The Comprehensive Guide To Different Types of Coolant
September 24th, 2020 by Fix Auto USA
Coolant doesn’t get a lot of respect, but it should. It’s one of those “car things” that most drivers hear about when they get their oil changed but do not necessarily understand or appreciate. And since coolant is just as important as oil and could one day save the life of your car, it’s probably a good idea for us to get to know it a little better. What function does coolant serve, what are the different types of coolant, what is the right coolant for your car, and what color is coolant?
Coolant has three key responsibilities:
- Reducing the freezing point of your cooling system in winter, which helps ensure you engine doesn’t freeze.
- Increasing the boiling point in summer so your engine doesn’t overheat; and
- Safeguarding the engine and cooling system from rust, corrosion, and contaminants.
Different types of coolant
Because most older cars were manufactured with the same cooling system parts – brass, rubber parts, and cast iron – the coolant formula was pretty much the same wherever you went. However, today’s cooling systems are different from vehicle to vehicle and could include parts made from copper, steel, magnesium, aluminum alloy, and even nylon. As a result, the type of coolant that is right for your car varies based on the make, model, year of your car, and country in which it was made. Unlike 50 years ago, today’s drivers need to know the specific type of coolant that is right for their car. There are three main types: Inorganic Additive Technology (IAT), Organic Acid Technology (OAT), and Hybrid Organic Acid Technology (HOAT). Let’s take a closer look.
1. Inorganic Additive Technology (IAT)
This old-school coolant has a recognizable green color but is not often used in modern cars because it’s less efficient. While the newer crop of coolants can last up to five years, IAT coolant needs to be changed every two years on average.
2. Organic Acid Technology (OAT)
OAT is an example of a modern, superior coolant. You can find it in organe, red, yellow, and sometimes purple in terms of color. Cars manufactured by General Motors use this formula, and it may not be compatible with all other makes and models of cars. One of the main advantages of using OAT is that it lasts up to 50,000 miles, or five years, before it needs to be changed.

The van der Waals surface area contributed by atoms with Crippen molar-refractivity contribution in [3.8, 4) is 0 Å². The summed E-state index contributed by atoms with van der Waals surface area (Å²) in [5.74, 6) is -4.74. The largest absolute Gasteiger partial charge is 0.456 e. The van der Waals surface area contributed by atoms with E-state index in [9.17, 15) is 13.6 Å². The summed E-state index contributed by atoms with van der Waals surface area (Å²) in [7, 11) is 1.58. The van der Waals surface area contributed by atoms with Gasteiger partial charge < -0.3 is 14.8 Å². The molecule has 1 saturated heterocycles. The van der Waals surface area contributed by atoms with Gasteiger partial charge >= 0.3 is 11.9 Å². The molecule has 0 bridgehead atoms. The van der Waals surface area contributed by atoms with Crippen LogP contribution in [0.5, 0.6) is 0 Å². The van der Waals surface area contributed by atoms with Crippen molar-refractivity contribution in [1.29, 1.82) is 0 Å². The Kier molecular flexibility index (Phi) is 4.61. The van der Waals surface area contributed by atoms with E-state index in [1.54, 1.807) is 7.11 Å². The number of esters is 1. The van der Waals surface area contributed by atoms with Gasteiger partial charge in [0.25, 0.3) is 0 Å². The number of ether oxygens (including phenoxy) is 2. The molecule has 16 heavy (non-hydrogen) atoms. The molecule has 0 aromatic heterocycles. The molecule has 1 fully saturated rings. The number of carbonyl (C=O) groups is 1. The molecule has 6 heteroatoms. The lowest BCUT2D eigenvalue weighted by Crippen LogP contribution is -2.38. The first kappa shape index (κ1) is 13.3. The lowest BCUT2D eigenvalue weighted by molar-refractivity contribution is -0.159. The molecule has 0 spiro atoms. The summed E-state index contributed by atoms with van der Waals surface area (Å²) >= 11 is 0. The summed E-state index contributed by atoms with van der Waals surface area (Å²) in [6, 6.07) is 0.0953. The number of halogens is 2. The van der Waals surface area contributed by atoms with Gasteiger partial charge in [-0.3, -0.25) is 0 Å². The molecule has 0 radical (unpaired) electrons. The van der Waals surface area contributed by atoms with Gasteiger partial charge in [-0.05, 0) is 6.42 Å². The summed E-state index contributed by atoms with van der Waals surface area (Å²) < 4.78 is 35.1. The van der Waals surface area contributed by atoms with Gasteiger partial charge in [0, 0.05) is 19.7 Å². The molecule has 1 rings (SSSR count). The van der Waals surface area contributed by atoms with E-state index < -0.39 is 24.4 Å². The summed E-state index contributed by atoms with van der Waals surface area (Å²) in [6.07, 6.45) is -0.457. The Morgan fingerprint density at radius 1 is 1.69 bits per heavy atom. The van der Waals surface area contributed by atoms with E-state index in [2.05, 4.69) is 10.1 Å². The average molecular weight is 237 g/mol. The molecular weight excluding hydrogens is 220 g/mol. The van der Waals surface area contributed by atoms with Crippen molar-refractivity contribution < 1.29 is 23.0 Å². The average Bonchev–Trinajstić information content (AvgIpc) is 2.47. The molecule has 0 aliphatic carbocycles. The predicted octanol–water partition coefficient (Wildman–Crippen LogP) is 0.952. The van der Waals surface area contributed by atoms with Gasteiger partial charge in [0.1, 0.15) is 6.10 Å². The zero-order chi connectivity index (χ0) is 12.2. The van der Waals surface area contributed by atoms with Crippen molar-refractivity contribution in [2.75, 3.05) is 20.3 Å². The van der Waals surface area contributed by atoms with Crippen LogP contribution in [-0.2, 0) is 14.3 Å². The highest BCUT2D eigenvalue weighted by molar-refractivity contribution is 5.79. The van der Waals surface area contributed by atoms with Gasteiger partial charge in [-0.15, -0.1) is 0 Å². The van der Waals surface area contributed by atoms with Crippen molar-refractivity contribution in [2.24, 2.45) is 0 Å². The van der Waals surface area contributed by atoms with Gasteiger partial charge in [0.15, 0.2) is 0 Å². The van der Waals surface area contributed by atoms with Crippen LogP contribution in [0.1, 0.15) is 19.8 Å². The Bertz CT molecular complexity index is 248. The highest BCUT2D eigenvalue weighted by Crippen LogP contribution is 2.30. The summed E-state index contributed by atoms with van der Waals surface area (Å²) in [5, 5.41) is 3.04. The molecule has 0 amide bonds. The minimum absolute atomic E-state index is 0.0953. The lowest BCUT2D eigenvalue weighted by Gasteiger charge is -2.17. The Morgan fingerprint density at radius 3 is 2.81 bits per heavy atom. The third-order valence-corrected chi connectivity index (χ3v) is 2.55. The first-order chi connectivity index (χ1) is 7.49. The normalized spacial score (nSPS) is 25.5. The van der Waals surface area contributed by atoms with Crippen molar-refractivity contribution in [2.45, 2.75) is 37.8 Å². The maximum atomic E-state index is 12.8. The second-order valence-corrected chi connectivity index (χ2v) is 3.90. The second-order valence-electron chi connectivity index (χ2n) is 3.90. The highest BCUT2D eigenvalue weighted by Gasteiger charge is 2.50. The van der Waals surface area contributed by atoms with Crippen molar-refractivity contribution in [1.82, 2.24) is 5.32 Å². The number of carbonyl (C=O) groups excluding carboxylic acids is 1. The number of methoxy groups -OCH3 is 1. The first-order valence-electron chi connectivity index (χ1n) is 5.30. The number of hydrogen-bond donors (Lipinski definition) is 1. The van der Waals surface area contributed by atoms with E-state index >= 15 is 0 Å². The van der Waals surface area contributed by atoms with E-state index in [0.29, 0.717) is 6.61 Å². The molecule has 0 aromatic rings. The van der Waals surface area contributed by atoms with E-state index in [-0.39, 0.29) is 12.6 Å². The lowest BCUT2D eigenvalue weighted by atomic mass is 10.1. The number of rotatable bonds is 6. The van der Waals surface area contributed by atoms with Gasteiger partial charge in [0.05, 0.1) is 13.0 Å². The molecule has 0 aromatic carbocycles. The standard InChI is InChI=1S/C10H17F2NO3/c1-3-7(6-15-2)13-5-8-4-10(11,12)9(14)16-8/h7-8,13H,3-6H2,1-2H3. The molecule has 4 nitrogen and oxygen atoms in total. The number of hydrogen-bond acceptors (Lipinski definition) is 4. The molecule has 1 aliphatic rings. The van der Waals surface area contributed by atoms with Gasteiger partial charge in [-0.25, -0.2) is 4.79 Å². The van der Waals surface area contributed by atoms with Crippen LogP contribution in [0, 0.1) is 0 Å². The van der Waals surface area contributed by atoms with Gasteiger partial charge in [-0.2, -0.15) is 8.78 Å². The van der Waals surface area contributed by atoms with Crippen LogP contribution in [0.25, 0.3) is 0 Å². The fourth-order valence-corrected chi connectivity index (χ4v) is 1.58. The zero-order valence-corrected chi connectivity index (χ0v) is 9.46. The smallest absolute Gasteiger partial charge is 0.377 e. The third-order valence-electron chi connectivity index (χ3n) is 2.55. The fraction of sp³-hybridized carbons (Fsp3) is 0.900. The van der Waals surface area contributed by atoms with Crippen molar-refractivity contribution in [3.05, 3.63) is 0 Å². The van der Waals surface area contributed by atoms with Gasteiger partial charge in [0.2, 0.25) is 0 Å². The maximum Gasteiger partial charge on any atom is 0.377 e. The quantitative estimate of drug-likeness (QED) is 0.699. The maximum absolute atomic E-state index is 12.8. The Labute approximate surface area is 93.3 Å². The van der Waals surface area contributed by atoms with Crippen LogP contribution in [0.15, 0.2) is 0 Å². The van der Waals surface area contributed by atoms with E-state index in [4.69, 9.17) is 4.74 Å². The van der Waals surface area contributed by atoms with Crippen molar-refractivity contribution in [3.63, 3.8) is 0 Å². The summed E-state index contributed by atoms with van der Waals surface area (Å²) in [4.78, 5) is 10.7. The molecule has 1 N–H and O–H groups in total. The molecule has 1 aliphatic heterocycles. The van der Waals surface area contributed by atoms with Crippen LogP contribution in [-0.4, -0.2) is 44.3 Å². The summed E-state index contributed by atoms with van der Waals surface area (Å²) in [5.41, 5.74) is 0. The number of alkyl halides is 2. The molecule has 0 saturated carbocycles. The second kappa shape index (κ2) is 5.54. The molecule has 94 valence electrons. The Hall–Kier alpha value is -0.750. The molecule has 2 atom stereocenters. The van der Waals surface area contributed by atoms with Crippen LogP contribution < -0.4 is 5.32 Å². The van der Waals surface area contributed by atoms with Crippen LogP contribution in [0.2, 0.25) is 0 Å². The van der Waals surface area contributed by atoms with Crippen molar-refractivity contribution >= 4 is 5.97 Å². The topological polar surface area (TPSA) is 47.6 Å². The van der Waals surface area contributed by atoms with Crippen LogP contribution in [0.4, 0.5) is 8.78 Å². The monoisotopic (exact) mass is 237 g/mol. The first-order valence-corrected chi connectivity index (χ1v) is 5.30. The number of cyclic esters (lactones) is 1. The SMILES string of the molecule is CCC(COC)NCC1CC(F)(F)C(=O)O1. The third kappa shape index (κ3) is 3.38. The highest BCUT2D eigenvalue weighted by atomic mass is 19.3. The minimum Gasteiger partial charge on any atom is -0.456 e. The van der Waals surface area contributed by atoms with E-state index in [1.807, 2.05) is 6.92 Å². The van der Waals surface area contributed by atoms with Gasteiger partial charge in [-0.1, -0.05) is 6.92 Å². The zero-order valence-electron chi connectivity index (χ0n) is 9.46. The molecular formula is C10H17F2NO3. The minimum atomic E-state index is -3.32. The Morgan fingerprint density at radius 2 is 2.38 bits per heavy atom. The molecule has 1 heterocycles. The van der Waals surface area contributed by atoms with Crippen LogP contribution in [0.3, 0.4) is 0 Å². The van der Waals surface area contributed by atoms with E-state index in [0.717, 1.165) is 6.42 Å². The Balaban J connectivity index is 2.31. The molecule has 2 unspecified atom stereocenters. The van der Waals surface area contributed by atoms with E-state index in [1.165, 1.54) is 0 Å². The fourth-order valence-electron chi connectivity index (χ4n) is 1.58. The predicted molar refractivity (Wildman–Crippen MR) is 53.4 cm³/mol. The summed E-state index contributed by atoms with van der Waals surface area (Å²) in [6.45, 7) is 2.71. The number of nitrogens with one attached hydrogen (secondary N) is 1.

3. Hybrid Organic Acid Technology (HOAT)
HOAT is derived from OAT and, as a hybrid, is designed to provide the best that OAT and IAT have to offer. HOAT typically comes in orange or yellow color and is used mostly in Chrysler and Ford vehicles. The best part? This long-lasting coolant can be changed every five to ten years.
Does color make a difference?
What color is coolant and does it make a difference? Not really. The colors are mostly for marketing purposes. There is no bad coolant color with one exception: if it is dark and murky, that could indicate it may have become contaminated.
If you are trying to determine the right coolant to use for your car, don’t base your decision on coolant color. It is simply not a reliable indicator of what type of coolant your car needs. Take, for example, OAT and HOAT. Sometimes they are yellow and other times orange, so it’s easy to get them confused if you use color as a predictor. When you throw in older coolants that tend to be green and others that are red or purple, you realize that coolant color isn’t that significant after all.
Speaking of coolant color, can you mix orange and green coolant? As a rule of thumb, you wouldn’t want to do that because you could be mixing two different coolants. Instead of asking what color is coolant, it’s better to simply check your vehicle owner’s manual for their recommendation on the type of coolant that is best for your car.
Cool Coolant Tips
- If you own a hybrid or electrical vehicle, you don’t get to choose your coolant.
That’s because these vehicles usually have their own cooling systems and require a special type of coolant that is designed to work with the battery pack. Only use the coolant specified by the manufacturer.
- Consult your vehicle owner’s manual.
What are the manufacturer’s requirements for your car’s cooling system? They usually stipulate the type of engine coolant that you should use. What you read in your owner’s manual should be the final word.
- Drop by the dealer.
If you want to make sure you purchase the right coolant for your car, ask your dealer. They’ll direct you to the exact coolant you need for your specific make and model.
- Remember that almost all coolant that you buy at the store has already been pre-diluted, which means you don’t have to add water when you get home.
- You could save money by buying aftermarket brands of coolant instead of from the original manufacturer. However, if you can afford it, we recommend staying with the true and tried coolant formula designed for your make and model of car.
- Keep track of the type of coolant you put into your cooling system so you are consistent with the type you use.
This blog post was contributed by Fix Auto Buena Park, a leading industry expert and collision repair shop servicing the northwestern Orange County and surrounding areas.
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